People are being misled about what the National Health Insurance (NHI) Bill is really about, the DA said as it delivered about 87,000 petitions about the bill to parliament.
DA spokesperson on health Siviwe Gwarube, her deputy Lindy Wilson, DA MP in the National Council of Provinces (NCOP) Mbulelo Bara and chief whip Natasha Mazzone addressed the media on the steps outside the National Assembly on Monday, with some boxes behind them representing the petitions.
The DA, which supports universal healthcare but is opposed to the NHI, also has its own submission on the bill.
Over the past few weeks, the portfolio committee on health visited Mpumalanga, the Northern Cape, Limpopo and this past weekend KwaZulu-Natal for a public participation process.
“What has been clear is what we suspected all along,” said Wilson. “South Africans are not properly informed about the contents of this bill.”
She added people have raised the quality of healthcare as their main concern, but they have been led to believe that the bill will fix what is broken with the healthcare system.
“It will not,” said Wilson. “They’ve been seriously misled about what this bill entails.”
The DA has also lodged a complaint with parliament’s chair of chairs, Cedrick Frolick, about misleading leaflets distributed at the hearings. The leaflets contained information of parliamentary officials, giving the impression that it is from parliament, while this was not the case.
Gwarube said they were going to keep a “close eye” on the committee’s handling of the written submissions from the public on the NHI and ensure that each one was read by the committee’s members.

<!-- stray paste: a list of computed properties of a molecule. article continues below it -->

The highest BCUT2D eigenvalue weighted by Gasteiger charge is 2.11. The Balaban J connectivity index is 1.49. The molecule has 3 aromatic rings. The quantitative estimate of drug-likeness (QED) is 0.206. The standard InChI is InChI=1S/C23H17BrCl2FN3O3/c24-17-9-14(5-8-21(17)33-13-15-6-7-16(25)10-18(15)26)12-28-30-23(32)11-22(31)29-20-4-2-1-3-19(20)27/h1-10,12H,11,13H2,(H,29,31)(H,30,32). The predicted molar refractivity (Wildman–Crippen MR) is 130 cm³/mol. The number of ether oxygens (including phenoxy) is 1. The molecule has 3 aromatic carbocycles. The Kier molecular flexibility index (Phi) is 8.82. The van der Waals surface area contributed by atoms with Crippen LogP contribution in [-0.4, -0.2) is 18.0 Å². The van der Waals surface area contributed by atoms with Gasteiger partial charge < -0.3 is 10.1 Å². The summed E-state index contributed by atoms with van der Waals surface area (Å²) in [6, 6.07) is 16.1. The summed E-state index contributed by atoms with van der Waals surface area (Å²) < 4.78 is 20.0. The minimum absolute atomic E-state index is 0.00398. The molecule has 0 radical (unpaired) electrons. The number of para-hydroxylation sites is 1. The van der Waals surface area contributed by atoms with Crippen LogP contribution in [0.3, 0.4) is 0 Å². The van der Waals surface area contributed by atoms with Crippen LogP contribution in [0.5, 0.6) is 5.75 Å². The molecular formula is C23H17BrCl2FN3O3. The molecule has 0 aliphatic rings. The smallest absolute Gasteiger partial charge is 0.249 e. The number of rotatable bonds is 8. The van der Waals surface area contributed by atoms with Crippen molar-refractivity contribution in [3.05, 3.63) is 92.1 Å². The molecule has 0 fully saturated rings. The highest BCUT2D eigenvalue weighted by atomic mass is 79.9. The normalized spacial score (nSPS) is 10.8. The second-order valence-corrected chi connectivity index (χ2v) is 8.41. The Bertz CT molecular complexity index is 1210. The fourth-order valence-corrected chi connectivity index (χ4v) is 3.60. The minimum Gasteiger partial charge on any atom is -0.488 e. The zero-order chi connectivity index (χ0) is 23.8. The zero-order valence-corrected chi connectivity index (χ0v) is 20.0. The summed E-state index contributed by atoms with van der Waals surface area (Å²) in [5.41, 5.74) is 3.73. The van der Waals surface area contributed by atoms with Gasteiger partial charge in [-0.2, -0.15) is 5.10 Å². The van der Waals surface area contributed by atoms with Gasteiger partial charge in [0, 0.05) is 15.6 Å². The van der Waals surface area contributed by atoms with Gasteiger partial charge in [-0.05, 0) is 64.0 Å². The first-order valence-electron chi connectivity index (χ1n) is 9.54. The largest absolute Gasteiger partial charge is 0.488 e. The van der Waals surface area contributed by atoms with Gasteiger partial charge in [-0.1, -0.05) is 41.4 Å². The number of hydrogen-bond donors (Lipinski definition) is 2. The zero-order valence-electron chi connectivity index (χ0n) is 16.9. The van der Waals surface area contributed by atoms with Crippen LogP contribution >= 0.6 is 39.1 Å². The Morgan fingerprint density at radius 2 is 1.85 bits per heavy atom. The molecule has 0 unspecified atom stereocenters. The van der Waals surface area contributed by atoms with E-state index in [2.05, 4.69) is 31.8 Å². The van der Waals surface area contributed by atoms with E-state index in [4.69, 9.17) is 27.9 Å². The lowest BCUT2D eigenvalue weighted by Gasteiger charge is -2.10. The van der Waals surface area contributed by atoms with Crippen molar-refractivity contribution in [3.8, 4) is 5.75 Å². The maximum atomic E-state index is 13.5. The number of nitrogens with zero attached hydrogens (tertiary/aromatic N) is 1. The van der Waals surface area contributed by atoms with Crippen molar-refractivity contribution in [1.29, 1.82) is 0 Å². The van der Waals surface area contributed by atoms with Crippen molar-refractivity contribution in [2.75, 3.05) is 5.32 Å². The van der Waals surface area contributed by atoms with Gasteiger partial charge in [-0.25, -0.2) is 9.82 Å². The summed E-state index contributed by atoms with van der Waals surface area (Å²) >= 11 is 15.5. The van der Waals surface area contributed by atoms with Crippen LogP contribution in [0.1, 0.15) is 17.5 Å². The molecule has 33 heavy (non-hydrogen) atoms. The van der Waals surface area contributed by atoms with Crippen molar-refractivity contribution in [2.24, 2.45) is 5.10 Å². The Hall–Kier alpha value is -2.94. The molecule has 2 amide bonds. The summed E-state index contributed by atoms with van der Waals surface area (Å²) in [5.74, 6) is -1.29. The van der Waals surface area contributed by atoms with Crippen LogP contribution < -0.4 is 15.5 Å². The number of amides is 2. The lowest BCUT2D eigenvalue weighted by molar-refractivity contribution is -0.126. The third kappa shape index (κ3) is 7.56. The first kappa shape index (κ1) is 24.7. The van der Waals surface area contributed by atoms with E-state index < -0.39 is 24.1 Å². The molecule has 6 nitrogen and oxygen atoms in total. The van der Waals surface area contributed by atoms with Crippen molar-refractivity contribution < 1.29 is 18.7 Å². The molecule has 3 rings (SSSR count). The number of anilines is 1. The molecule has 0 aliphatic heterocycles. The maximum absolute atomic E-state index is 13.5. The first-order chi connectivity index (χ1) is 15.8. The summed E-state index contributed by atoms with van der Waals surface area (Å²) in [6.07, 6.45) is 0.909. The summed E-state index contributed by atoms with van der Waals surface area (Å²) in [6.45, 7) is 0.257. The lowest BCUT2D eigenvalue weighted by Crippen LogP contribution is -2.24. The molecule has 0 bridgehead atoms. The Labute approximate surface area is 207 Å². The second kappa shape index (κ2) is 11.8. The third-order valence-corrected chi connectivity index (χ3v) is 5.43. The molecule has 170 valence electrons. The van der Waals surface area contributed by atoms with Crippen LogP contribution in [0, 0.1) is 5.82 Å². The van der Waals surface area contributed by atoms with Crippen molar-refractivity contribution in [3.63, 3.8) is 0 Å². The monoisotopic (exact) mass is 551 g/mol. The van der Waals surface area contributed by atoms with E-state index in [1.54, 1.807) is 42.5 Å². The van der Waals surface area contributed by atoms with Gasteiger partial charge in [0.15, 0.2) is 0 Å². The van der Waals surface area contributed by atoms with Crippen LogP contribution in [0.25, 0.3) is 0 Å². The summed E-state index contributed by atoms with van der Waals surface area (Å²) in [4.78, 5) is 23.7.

She added while the DA had created a platform for people to make submissions, the party provided space for members to leave their own comments, and it would also submit those who supported the bill.
Gwarube said it was not an attempt to sway the public participation process or mislead people about the bill.
Bara said once the bill was referred to the NCOP, he would request that it be considered by parliament’s legal services again. “The days when the NCOP is just a rubber stamp for what the National Assembly does is over.”
“We want the healthcare system of this country to work. However, we need to make sure that we do so effectively, efficiently and with the citizens in mind,” Gwarube said.
“We must ensure that the path to universal healthcare is not paved with bad policy and even worse legislation.”
In a statement released on Sunday after the committee’s hearing at the Clydesdale Community Hall in Umzimkhulu, committee chairperson Sibongiseni Dhlomo said there was wide support for the NHI from the community, although some felt that challenges in the current system should be addressed first before the NHI became a reality.
“As has been the case with the other hearings thus far, residents took the opportunity to raise other challenges in the healthcare system, such as the shortage of hospitals, shortage of doctors, and running out of medication were raised repeatedly,” read the statement.
“Several participants raised concerns over the proposed emergency medical care that will be provided to asylum seekers or foreigners, should they need it. Residents wanted clarity on whether this group of people would be contributing to the NHI Fund. They agreed that even in the case of an emergency, foreigners should make a contribution to the fund.”
Wilson said the bill’s handling of foreign nationals was “deeply problematic” for other reasons.
She said it would only provide emergency medical care for asylum seekers and those who were illegally in the country, which might be in contravention of Section 27 of the Constitution.
“Sick people are sick people,” Wilson said.
The deadline for submissions on the bill is November 29.